How did Jeremy Nye, a young, smart, kind-hearted man, have a case that became one of the top five moments within my entire legal career? Well, when good people work hard to fix their life, we work even harder to do the same legally.
All the way back in 2003, Jeremy was hanging out with his friends at the time, who he later realized were bad influences who thrived off of peer pressure and dumb decisions. When he got caught with an ounce of weed in his car, Jeremy was devastated. He was scared that he would have to live his life branded as a convicted criminal or, even worse, with the ‘F’ word: felon.
When Jeremy realized what his life had come to, he quickly turned himself around and worked hard to make things right. He used his tenacious attitude to graduate college with an Associates and Bachelor's degree from the University of Central Florida. Later that same year, Jeremy traveled to Israel for Birthright, a free trip for young, Jewish adults to experience their culture and faith firsthand.
Jeremy fell so deeply in love with Israel that he applied to become a legal citizen, allowing him to move there in 2010. While in Israel, Jeremy joined the Israeli Defense Forces, wanting to help protect the country whose people helped move his life back onto the right path. He started his military career as a Combat Soldier, eventually working his way up to Sergeant in 2013.
That same year, Jeremy had found out that his father and grandfather were sick and needed his full attention in America. Jeremy dropped everything to be by their side, doing whatever he could to show his support and love until they passed away.
While Jeremy was in the States caring for his family, he decided that he wanted to become a police officer to protect America just as he had done so honorably in Israel. However, there was one problem that he encountered along the way: the label of convicted felon took away Jeremy’s right to own a firearm.
That’s when I met Jeremy for the first time after his father and brother referred him to our office. Jeremy wanted to find a way to get his rights back, and after talking to him once, I was convinced. Jeremy made one bad decision but worked for years trying to restore his life, and I wanted to help him get a full pardon to do just that.
In 2015 Jeremy moved back to Israel to continue fighting in the military but resigned in 2016 so that he could move to Colorado to be closer to his mom and the rest of his family. While there, Jeremy exercised his entrepreneurial and go-getter spirit to start a company called Battle Patches. The company worked to design patches for military clothing, with a portion of the proceeds being donated to helping veterans. Jeremy also used his time to volunteer at the local Humane Society and for the local Veterans Disaster Response Team.
Six years later, we finally received a hearing date from the Florida Clemency Board, headed by Governor Ron DeSantis. Jeremy and I spent countless hours working on his speech, writing and rewriting, and then writing some more. After I thought we had the perfect message for the Governor to hear, it was time to fly out.
The trip to Tallahassee was almost as much of a journey as the case itself since I started working on it in 2013. I flew up in a 34 seat turbo plane, something that looked like it belonged on the set of an adventure movie. When we finally arrived, I spent the rest of the night in the hotel going over everything with Jeremy, knowing that the next 24 hours could change his life forever.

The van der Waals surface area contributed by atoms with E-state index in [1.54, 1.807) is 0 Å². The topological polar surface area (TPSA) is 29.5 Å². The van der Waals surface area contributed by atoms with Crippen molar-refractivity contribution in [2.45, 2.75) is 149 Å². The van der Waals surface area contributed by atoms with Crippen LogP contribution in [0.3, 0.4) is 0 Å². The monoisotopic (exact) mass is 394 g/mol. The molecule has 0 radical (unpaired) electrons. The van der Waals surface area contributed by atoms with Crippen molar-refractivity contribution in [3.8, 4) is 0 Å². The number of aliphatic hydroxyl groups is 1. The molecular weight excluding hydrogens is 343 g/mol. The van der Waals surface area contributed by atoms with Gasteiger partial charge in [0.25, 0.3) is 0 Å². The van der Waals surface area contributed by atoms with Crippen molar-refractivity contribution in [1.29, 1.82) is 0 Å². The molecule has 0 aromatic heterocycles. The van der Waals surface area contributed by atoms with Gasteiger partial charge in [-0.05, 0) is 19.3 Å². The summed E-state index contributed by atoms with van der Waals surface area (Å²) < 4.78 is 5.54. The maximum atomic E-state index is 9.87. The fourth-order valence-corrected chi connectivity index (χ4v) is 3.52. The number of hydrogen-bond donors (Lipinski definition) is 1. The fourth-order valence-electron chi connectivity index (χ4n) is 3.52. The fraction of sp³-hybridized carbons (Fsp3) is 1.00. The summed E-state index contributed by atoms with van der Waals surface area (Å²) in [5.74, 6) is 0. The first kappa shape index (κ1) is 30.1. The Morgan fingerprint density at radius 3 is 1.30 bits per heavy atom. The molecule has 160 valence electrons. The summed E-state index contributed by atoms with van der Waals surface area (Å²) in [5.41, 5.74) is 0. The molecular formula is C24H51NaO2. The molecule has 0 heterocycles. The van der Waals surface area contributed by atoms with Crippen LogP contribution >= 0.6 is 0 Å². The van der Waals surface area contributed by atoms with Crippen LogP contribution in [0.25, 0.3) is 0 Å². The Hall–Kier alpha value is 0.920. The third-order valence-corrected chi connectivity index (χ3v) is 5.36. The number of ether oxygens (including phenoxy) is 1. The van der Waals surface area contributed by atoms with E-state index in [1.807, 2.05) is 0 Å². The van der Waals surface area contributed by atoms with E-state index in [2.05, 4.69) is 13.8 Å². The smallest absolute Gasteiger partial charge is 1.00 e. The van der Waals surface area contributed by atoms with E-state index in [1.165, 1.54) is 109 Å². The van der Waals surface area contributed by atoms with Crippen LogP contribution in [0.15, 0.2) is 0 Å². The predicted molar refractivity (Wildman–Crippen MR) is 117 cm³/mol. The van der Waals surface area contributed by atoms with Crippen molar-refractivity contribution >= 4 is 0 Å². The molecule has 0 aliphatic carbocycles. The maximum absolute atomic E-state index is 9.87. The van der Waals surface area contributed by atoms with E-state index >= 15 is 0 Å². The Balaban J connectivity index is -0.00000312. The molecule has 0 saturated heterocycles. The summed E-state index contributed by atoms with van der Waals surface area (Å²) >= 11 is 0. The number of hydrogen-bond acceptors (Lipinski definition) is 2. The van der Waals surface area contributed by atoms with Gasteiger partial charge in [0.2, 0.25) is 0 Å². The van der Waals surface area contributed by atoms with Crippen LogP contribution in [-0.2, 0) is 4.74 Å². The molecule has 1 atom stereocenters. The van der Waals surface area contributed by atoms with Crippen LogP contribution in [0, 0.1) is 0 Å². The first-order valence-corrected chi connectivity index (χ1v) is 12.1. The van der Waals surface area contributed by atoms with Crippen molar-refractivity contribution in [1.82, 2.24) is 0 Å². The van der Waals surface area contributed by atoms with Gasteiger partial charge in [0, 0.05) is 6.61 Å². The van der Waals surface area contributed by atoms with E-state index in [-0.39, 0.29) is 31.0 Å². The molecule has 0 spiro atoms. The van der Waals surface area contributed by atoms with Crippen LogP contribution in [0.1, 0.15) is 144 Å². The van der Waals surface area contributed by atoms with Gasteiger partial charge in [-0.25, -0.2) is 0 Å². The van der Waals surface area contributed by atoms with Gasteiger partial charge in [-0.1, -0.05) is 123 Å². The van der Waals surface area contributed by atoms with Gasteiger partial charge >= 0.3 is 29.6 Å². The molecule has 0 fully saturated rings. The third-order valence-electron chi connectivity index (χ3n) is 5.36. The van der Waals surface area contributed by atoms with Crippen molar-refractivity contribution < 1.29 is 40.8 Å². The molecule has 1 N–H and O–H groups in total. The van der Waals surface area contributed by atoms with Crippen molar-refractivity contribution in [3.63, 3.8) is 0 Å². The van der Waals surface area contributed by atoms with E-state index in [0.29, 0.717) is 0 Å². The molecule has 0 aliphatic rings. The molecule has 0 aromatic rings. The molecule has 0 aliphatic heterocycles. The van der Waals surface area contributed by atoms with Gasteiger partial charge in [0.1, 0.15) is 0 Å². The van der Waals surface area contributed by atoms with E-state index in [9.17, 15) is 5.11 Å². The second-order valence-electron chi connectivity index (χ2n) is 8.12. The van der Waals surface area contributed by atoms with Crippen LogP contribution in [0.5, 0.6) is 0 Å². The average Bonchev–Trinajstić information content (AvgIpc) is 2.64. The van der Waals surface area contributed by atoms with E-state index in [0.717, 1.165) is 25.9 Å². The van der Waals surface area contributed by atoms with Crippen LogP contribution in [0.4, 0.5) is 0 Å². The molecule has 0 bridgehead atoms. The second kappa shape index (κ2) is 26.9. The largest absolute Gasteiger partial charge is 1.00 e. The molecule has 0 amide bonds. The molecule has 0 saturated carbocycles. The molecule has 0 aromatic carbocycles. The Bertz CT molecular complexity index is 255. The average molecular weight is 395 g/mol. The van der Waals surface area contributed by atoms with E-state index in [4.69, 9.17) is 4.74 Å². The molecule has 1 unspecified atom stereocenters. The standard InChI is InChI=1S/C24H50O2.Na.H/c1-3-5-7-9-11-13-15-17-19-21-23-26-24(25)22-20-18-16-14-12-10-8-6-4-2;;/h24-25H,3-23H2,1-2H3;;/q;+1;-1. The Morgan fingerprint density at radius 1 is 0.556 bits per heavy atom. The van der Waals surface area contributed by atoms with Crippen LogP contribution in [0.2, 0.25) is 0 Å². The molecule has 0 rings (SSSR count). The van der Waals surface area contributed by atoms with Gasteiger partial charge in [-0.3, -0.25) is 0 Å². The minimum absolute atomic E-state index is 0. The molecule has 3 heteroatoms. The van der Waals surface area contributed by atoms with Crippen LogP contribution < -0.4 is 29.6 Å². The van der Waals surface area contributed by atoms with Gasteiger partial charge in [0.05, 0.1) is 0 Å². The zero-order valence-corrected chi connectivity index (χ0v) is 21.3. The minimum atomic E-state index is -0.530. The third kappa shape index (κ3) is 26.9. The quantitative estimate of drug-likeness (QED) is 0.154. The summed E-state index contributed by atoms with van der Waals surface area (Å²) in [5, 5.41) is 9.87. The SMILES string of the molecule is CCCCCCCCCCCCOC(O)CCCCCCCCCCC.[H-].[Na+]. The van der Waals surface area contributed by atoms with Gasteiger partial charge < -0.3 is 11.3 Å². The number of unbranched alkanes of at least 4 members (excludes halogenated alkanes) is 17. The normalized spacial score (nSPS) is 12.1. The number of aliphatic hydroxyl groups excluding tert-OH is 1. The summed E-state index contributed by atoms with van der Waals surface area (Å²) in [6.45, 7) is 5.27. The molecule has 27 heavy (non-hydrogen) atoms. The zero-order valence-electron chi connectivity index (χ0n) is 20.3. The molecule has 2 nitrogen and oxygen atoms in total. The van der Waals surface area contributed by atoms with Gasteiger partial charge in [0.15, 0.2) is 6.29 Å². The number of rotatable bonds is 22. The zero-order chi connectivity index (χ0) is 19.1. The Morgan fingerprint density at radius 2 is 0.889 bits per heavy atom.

There was one bump in the road that made me feel especially nervous going into the hearing that morning. The committee that recommends whether people should be pardoned or not told the Cabinet that Jeremy was only partially approved. I knew that the council did not know Jeremy like I did, and wanted to use the day to show the world this selfless person that Jeremy has become.
When we got to the hearing, we sat and watched in awe of people being denied of their pardons on the spot with no explanation given. You could see the goosebumps from nerves on my arms, but I hid those feelings from Jeremy as I was confident that he would be the outlier.
After four hours of tears, speeches, and denials, it was finally our turn to address the Governor. I wanted to act as the conductor, just introducing Jeremy and letting him work his magic and tell his story to the Cabinet. This was even more vital as we only had 10 minutes to plead our case. I also had his friend fly in from Colorado to give her testimony about how Jeremy was able to turn his life around.
Not even halfway through the 10 minutes when Jeremy finished his speech, the Governor, and the other three Cabinet members Ashley Moody, Jimmy Patronis and Nikki Fried, granted his pardon unanimously on the spot. You could see members of the audience filled with tears as Jeremy broke down on the spot. Strangers even came up to Jeremy and me after the hearing to congratulate him and wish him good luck with his future career of law enforcement.
This was an unforgettable experience in both my legal and personal careers, as I was able to watch someone, who became a good friend of mine, correct his mistakes and get a second chance. A few months ago, Jeremy was unable to do what he loves and protect his country; now, Jeremy is a free man!
Sometimes good people make a bad decision, and they should not have to spend their entire life suffering from that one mistake. I would like to give a special thank you to the Governor and Cabinet Members who granted Jeremy’s full pardon. I would also like to thank Jeremy for entrusting me with your future and believing that my firm and I could get you the full pardon that you deserve. We are so excited to have a good guy like Jeremy become an even better police officer and person as a whole.